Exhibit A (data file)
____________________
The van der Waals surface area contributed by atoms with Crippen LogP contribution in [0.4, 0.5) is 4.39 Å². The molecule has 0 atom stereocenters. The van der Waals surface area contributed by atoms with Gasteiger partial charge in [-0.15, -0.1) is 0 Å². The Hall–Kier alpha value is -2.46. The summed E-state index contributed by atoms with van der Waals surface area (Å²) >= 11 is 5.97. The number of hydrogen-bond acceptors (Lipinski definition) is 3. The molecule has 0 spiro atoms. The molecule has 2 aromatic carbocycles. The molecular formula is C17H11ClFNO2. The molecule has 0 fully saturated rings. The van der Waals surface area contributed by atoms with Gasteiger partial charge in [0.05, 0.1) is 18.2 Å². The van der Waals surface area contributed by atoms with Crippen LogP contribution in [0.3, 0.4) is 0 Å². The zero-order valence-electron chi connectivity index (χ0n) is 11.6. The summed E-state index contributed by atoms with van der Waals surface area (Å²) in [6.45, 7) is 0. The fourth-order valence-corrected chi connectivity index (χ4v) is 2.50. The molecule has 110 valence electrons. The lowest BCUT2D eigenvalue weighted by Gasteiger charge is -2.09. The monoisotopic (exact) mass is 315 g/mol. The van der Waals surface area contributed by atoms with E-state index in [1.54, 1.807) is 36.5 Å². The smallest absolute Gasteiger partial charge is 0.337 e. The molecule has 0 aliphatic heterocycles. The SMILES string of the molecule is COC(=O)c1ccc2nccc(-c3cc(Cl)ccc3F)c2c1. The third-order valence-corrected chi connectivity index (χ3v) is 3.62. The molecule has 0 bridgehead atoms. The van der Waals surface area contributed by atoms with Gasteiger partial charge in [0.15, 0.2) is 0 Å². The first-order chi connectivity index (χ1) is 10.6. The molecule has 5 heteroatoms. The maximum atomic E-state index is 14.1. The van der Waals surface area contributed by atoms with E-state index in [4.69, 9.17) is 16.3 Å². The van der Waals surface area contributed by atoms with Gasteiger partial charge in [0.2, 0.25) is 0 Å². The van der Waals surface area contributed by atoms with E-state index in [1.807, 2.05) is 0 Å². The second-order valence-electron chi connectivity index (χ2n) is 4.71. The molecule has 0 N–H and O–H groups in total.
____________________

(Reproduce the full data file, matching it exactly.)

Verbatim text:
The van der Waals surface area contributed by atoms with Crippen LogP contribution in [0.4, 0.5) is 4.39 Å². The molecule has 0 atom stereocenters. The van der Waals surface area contributed by atoms with Gasteiger partial charge in [-0.15, -0.1) is 0 Å². The Hall–Kier alpha value is -2.46. The summed E-state index contributed by atoms with van der Waals surface area (Å²) >= 11 is 5.97. The number of hydrogen-bond acceptors (Lipinski definition) is 3. The molecule has 0 spiro atoms. The molecule has 2 aromatic carbocycles. The molecular formula is C17H11ClFNO2. The molecule has 0 fully saturated rings. The van der Waals surface area contributed by atoms with Gasteiger partial charge in [0.05, 0.1) is 18.2 Å². The van der Waals surface area contributed by atoms with Crippen LogP contribution in [0.3, 0.4) is 0 Å². The zero-order valence-electron chi connectivity index (χ0n) is 11.6. The summed E-state index contributed by atoms with van der Waals surface area (Å²) in [6.45, 7) is 0. The fourth-order valence-corrected chi connectivity index (χ4v) is 2.50. The molecule has 110 valence electrons. The lowest BCUT2D eigenvalue weighted by Gasteiger charge is -2.09. The monoisotopic (exact) mass is 315 g/mol. The van der Waals surface area contributed by atoms with E-state index in [1.54, 1.807) is 36.5 Å². The smallest absolute Gasteiger partial charge is 0.337 e. The molecule has 0 aliphatic heterocycles. The SMILES string of the molecule is COC(=O)c1ccc2nccc(-c3cc(Cl)ccc3F)c2c1. The third-order valence-corrected chi connectivity index (χ3v) is 3.62. The molecule has 0 bridgehead atoms. The van der Waals surface area contributed by atoms with Gasteiger partial charge in [0.15, 0.2) is 0 Å². The first-order chi connectivity index (χ1) is 10.6. The molecule has 5 heteroatoms. The maximum atomic E-state index is 14.1. The van der Waals surface area contributed by atoms with E-state index in [4.69, 9.17) is 16.3 Å². The van der Waals surface area contributed by atoms with Gasteiger partial charge in [0.2, 0.25) is 0 Å². The van der Waals surface area contributed by atoms with E-state index in [1.807, 2.05) is 0 Å². The second-order valence-electron chi connectivity index (χ2n) is 4.71. The molecule has 0 N–H and O–H groups in total.